Plutarch is virtually unique in surviving classical authors in arguing that animals are rational and sentient, and in concluding that human beings must take notice of their interests. Stephen Newmyer explores Plutarch's three animal-related treatises, as well as passages from his other ethical treatises, which argue that non-human animals are rational and therefore deserve to fall within the sphere of human moral concern. Newmyer shows that some of the arguments Plutarch raises strikingly foreshadow those found in the works of (...) such prominent animalrights philosophers as Peter Singer and Tom Regan in maintaining that non-human animals are the sorts of creatures that have intellectual qualities that cause them to be proper objects of man's concern, and have interests and desires that entitle them to respect from their human counterparts. This volume is groundbreaking in viewing Plutarch's views not only in the context of ancient philosophical and ethical thought, but in its place, generally overlooked, in the history of speculation on human-animal relations, and in pointing out how remarkably Plutarch differs from such predominantly anti-animal thinkers as the Stoics. (shrink)
Globalisation, repeated economic (financial) crisis and other contemporary social processes are changing the capability of the state to provide individual social security and guarantee human rights. There is therefore a need to review social policy guidelines and their implementation measures. The problem is how to develop the social security system of state, so that human rights are not violated. For the reformation of the social security system to be consistent, it is also necessary to determine the principles (...) on which the social security system should be based. This article examines the concept of the principle of subsidiarity and its impact on the implementation of socio-economic human rights. The goal of this research is to explore theoretical aspects of application of principle of subsidiarity for ensuring the protection of socio-economic human rights and development of the policy of social security in Lithuania. In order to achieve this goal, the research starts from the analysis of the concept and origin of the principle of subsidiarity and its impact on the implementation of human rights. Further the constitutional basis and levels of application of this principle for implementation of socio-economic human rights are studied. Lastly, according to the principle of subsidiarity, some relevant issues of Lithuanian social security system are evaluated. (shrink)
It is a curious fact about mainstream discussions of animalrights that they are dominated by consequentialist defenses thereof, when consequentialism in general has been on the wane in other areas of moral philosophy. In this paper, I describe an alternative, non‐consequentialist ethical framework (combining Kantian and virtue‐ethical elements) and argue that it grants (conscious) animals more expansive rights than consequentialist proponents of animalrights typically grant. The cornerstone of this non‐consequentialist framework is the thought (...) that the virtuous agent is s/he who has the stable and dominating disposition to treat all conscious animals, including non‐human conscious animals, as ends and not mere means. (shrink)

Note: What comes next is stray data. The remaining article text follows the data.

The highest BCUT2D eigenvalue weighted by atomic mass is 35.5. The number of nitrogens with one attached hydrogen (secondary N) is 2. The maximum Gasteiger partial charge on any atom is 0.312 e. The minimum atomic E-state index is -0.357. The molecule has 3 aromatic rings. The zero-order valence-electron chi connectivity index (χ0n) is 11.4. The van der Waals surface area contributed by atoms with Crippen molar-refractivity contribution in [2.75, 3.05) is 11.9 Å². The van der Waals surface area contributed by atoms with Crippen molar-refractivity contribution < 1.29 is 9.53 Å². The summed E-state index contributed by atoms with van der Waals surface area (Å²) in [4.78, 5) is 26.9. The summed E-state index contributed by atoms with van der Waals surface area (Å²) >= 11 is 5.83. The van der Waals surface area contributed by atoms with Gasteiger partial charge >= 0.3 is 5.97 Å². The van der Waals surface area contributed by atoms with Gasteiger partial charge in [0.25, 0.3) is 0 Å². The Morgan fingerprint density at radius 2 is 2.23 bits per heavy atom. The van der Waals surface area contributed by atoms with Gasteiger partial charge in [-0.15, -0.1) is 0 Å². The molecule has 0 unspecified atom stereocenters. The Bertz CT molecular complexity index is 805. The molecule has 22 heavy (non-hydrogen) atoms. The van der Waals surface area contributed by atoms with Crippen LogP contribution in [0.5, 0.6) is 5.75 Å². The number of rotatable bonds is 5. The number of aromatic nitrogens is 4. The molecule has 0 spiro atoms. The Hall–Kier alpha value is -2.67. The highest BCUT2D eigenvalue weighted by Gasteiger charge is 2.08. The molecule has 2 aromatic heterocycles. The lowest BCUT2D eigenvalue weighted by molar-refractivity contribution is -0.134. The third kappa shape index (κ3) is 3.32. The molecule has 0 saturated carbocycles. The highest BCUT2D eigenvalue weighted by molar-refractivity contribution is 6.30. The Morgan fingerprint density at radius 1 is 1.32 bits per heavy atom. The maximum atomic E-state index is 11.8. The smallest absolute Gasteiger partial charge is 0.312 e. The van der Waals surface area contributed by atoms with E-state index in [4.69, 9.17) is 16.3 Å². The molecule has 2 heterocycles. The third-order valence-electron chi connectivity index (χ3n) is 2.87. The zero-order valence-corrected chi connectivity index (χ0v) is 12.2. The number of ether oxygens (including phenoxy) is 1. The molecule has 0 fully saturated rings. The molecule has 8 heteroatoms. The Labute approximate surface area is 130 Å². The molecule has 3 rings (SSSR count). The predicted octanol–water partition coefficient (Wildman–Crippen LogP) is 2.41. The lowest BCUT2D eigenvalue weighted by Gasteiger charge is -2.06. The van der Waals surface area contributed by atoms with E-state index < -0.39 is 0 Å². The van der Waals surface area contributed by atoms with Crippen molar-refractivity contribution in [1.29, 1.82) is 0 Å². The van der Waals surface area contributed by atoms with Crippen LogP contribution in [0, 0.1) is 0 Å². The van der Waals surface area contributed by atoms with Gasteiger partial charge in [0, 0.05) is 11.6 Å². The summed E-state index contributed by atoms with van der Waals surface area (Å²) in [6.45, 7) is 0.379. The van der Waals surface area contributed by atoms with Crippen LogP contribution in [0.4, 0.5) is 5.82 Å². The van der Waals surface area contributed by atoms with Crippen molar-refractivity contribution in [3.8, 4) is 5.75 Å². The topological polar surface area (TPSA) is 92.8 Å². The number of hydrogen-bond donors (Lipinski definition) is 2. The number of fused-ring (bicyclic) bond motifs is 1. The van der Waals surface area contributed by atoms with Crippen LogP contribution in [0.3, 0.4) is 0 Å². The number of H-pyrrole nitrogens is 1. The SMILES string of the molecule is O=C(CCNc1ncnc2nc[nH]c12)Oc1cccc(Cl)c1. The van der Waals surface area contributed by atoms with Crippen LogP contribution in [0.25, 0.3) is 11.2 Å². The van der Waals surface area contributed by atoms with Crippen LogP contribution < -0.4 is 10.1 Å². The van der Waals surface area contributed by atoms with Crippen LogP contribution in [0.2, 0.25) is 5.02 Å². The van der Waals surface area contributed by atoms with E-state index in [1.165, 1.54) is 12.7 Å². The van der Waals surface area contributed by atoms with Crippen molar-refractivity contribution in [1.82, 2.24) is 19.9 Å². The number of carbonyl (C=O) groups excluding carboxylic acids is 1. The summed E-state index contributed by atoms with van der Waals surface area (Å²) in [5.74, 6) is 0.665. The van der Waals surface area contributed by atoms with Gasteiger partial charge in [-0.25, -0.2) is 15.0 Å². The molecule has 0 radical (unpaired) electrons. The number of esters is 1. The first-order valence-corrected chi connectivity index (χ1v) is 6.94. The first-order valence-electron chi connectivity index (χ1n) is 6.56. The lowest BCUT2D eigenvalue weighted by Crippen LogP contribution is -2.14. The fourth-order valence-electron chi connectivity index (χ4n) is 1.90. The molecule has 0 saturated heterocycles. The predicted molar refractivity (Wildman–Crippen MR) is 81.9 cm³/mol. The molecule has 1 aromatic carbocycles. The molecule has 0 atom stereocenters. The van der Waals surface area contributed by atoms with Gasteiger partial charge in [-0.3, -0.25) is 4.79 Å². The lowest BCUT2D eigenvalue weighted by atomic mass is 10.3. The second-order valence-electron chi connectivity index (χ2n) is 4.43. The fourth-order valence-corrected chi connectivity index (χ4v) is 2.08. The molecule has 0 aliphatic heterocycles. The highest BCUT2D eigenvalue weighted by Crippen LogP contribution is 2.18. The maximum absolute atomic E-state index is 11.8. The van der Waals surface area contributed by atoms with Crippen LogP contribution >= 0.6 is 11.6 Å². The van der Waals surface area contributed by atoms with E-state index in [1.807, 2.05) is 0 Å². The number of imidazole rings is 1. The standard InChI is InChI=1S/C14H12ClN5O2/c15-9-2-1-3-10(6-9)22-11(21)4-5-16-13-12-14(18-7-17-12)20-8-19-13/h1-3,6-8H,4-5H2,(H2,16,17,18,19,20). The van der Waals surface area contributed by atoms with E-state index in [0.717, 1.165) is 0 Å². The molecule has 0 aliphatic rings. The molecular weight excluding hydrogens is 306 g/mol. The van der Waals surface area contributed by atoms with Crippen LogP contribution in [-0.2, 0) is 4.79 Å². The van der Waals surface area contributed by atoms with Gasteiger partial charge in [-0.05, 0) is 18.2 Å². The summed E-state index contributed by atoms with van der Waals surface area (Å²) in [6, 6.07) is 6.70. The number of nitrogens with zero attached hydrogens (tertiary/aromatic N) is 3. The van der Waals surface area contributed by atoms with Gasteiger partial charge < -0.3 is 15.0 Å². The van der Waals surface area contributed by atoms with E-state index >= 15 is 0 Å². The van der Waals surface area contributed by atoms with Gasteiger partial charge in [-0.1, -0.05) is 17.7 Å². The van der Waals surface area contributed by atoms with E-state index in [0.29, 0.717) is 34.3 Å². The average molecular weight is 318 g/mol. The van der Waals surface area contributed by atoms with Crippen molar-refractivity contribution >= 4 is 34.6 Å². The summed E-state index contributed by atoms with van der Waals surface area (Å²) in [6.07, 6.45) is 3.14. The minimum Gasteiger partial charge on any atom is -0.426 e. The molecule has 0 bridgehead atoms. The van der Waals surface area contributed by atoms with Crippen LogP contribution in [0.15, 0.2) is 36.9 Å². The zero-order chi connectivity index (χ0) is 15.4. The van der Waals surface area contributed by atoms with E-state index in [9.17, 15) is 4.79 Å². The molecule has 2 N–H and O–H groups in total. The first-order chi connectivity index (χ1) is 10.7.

In this essay I argue that the evolutionary and comparative study of nonhuman animal (hereafter animal) cognition in a wide range of taxa by cognitive ethologists can readily inform discussions about animal protection and animalrights. However, while it is clear that there is a link between animal cognitive abilities and animal pain and suffering, I agree with Jeremy Bentham who claimed long ago the real question does not deal with whether individuals can (...) think or reason but rather with whether or not individuals can suffer. One of my major goals will be to make the case that the time has come to expand. The Great Ape Project (GAP) to The Great Ape/Animal Project (GA/AP) and to take seriously the moral status and rights of all animals by presupposing that all individuals should be admitted into the Community of Equals. I also argue that individuals count and that it is essential to avoid being speciesist cognitivists; it really doesn't matter whether ‘dogs ape’ or whether ‘apes dog’ when taking into account the worlds of different individual animals. Narrow-minded primatocentrism and speciesism must be resisted in our studies of animal cognition and animal protection and rights. Line-drawing into ‘lower’ and ‘higher’ species is a misleading speciesist practice that should be vigorously resisted because not only is line-drawing bad biology but also because it can have disastrous consequences for how animals are viewed and treated. Speciesist line-drawing also ignores within species individual differences. (shrink)